But however egregious the transgression or profound the suffering, no statute or doctrine says these injuries matter, legally speaking. So judges accept reproductive health care failures as part of modern life, beyond their power to address. As with a spontaneous miscarriage or tough roll of the genetic dice, victims are said to assume the risk and forced to move on. The Supreme Court of Tennessee noted in 2015 that the law does not recognize “disruption of family planning either as an independent cause of action or element of damages.” Even federal courts that have excoriated egg vendors or sperm banks as “[r]eckless, reprehensible, and repugnant” still let them off the hook, resigned that “[a]dvances in science have — as they always do — outstripped advances in law and policy.”
You’d think that recourse for reproductive losses would be easier to come by. Part of the challenge is the law has a hard time keeping up with evolving reproductive technologies. Medical malpractice law holds health care professionals liable for falling short of the relevant standard of care. But the norms have long been tied to professional customs under similar circumstances. Under this framework, health care providers aren’t liable for errors, however risky or unjustified, so long as they acted within that discipline’s or specialty’s standard operating procedures. Some states let doctors and nurses off the hook even if a “respectable minority” has adopted similar practices.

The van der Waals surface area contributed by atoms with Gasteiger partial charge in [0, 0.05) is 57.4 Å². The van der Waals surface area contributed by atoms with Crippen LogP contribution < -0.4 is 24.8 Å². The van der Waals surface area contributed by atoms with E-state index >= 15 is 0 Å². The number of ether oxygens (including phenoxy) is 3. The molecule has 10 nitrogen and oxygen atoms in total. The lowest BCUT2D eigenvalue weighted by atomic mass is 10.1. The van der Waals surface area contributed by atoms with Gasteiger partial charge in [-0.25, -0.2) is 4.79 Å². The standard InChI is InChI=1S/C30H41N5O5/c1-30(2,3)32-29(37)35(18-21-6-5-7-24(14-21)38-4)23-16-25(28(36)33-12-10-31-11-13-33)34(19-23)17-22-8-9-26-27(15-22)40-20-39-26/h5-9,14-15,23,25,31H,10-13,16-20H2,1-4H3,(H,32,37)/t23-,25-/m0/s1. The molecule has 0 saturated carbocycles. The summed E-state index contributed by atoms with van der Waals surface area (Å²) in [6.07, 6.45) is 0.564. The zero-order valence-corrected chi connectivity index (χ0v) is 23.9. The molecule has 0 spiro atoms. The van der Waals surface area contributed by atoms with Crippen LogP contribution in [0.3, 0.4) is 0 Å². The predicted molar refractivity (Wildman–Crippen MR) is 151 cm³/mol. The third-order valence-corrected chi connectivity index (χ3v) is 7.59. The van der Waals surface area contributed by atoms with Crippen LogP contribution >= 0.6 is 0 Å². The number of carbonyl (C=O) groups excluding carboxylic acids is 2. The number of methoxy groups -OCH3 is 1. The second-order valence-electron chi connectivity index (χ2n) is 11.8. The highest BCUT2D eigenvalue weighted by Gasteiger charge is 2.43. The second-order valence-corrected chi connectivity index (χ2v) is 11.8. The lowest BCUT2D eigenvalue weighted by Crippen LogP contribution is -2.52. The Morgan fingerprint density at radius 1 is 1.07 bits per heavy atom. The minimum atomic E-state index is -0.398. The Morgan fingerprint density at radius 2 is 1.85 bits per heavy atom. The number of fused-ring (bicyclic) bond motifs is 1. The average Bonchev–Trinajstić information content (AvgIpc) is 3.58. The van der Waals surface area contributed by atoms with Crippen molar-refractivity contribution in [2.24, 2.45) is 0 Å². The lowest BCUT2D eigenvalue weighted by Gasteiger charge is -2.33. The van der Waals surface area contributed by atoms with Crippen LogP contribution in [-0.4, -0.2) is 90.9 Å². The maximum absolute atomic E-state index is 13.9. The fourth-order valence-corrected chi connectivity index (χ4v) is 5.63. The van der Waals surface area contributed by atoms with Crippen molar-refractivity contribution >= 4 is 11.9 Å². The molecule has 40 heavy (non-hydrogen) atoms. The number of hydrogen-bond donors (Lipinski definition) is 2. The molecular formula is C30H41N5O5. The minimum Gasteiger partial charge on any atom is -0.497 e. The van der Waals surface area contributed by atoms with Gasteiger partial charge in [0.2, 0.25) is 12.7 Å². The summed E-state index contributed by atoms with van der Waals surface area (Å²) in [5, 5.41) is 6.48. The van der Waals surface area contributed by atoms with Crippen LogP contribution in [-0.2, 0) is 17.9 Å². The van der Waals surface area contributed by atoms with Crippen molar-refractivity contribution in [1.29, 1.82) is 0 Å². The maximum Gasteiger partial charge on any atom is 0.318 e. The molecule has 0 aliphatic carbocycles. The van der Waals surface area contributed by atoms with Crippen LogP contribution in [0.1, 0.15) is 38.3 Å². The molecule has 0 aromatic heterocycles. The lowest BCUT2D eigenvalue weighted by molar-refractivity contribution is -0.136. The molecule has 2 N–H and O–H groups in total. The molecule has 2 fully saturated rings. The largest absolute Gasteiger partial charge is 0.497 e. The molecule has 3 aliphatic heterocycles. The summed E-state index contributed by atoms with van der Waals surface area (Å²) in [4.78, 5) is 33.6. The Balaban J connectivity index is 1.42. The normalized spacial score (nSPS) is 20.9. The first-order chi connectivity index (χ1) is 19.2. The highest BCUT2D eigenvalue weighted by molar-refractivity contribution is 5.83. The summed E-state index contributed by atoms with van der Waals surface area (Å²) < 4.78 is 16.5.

The modern American trend is to reject this approach. An increasing number of states acknowledge that “customary medical practice” constitutes unreasonable care when it fails “to keep pace with developments and advances in medical science.” The better approach that’s gaining favor today looks to the advances that patients have good reason to count on.
And yet courtroom claims in fertility cases are a long shot even when it’s clear that specialists did something wrong. Plaintiffs in the recent freezer failures have brought claims for everything from breach of warranty and destruction of property to medical malpractice and even wrongful death. The wrongful death suits have been dismissed: Calling embryos “persons,” even for the specific purpose of recovering damages for lost embryos, risks bolstering the cause of those who would restrict not just abortion but also practices like in vitro fertilization and stem cell research that foreseeably damage embryos.
The other class-action lawsuits are still pending in both Ohio and California. But in the past, courts have expressed skepticism about aggregate settlements for similar mass-destruction cases, viewing the resulting harms too diverse to certify plaintiffs as a common “class.” Since freezing their samples, some plaintiffs may have grown too old to reproduce, while others may have gotten divorced, or adopted instead.
Some hurdles to recourse stem from the contract terms that patients agree to. Most fertility patients sign off on standard clauses that shield clinics from liability for any reason, even negligence. That standard practice dates back at least as far as 1995, when the New York Times noted that many patients “are required to sign waivers acknowledging that embryos often do not survive, generally because they get stuck in a petri dish, dry up, degenerate or are destroyed in lab accidents.”
Plaintiffs face other stumbling blocks too. Some judges, wary of fraud, say that future plans are easy to invent and hard to prove. Others are content that patients could still adopt, or that they’re no more childless than before their reproductive plans went awry.